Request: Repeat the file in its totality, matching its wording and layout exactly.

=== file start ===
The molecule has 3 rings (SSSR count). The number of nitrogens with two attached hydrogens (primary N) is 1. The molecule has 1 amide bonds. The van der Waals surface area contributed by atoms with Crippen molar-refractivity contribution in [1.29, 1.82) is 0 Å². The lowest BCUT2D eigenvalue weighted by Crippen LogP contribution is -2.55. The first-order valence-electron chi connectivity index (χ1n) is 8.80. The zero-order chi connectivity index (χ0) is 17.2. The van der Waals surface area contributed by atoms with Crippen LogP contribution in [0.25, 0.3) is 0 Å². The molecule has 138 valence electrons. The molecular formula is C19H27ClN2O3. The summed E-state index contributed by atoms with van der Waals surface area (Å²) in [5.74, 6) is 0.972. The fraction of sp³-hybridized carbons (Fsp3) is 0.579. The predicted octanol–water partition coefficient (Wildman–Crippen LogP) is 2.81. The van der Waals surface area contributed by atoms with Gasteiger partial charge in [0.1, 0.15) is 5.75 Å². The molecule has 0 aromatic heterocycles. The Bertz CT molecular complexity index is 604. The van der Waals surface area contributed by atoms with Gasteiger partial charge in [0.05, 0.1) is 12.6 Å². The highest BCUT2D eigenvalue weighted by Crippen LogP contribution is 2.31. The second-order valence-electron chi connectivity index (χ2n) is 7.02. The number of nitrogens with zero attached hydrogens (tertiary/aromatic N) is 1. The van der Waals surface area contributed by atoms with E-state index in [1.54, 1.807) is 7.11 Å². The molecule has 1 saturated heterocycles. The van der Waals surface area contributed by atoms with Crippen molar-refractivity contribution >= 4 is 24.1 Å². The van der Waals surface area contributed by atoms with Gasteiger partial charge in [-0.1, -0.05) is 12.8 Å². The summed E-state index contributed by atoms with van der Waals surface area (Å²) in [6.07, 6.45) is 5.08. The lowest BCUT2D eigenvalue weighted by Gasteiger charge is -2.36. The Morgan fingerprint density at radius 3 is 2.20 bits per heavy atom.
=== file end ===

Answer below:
The molecule has 3 rings (SSSR count). The number of nitrogens with two attached hydrogens (primary N) is 1. The molecule has 1 amide bonds. The van der Waals surface area contributed by atoms with Crippen molar-refractivity contribution in [1.29, 1.82) is 0 Å². The lowest BCUT2D eigenvalue weighted by Crippen LogP contribution is -2.55. The first-order valence-electron chi connectivity index (χ1n) is 8.80. The zero-order chi connectivity index (χ0) is 17.2. The van der Waals surface area contributed by atoms with Crippen LogP contribution in [0.25, 0.3) is 0 Å². The molecule has 138 valence electrons. The molecular formula is C19H27ClN2O3. The summed E-state index contributed by atoms with van der Waals surface area (Å²) in [5.74, 6) is 0.972. The fraction of sp³-hybridized carbons (Fsp3) is 0.579. The predicted octanol–water partition coefficient (Wildman–Crippen LogP) is 2.81. The van der Waals surface area contributed by atoms with Gasteiger partial charge in [0.1, 0.15) is 5.75 Å². The molecule has 0 aromatic heterocycles. The Bertz CT molecular complexity index is 604. The van der Waals surface area contributed by atoms with Gasteiger partial charge in [0.05, 0.1) is 12.6 Å². The highest BCUT2D eigenvalue weighted by Crippen LogP contribution is 2.31. The second-order valence-electron chi connectivity index (χ2n) is 7.02. The number of nitrogens with zero attached hydrogens (tertiary/aromatic N) is 1. The van der Waals surface area contributed by atoms with E-state index in [1.54, 1.807) is 7.11 Å². The molecule has 1 saturated heterocycles. The van der Waals surface area contributed by atoms with Crippen molar-refractivity contribution >= 4 is 24.1 Å². The van der Waals surface area contributed by atoms with Gasteiger partial charge in [-0.1, -0.05) is 12.8 Å². The summed E-state index contributed by atoms with van der Waals surface area (Å²) in [6.07, 6.45) is 5.08. The lowest BCUT2D eigenvalue weighted by Gasteiger charge is -2.36. The Morgan fingerprint density at radius 3 is 2.20 bits per heavy atom.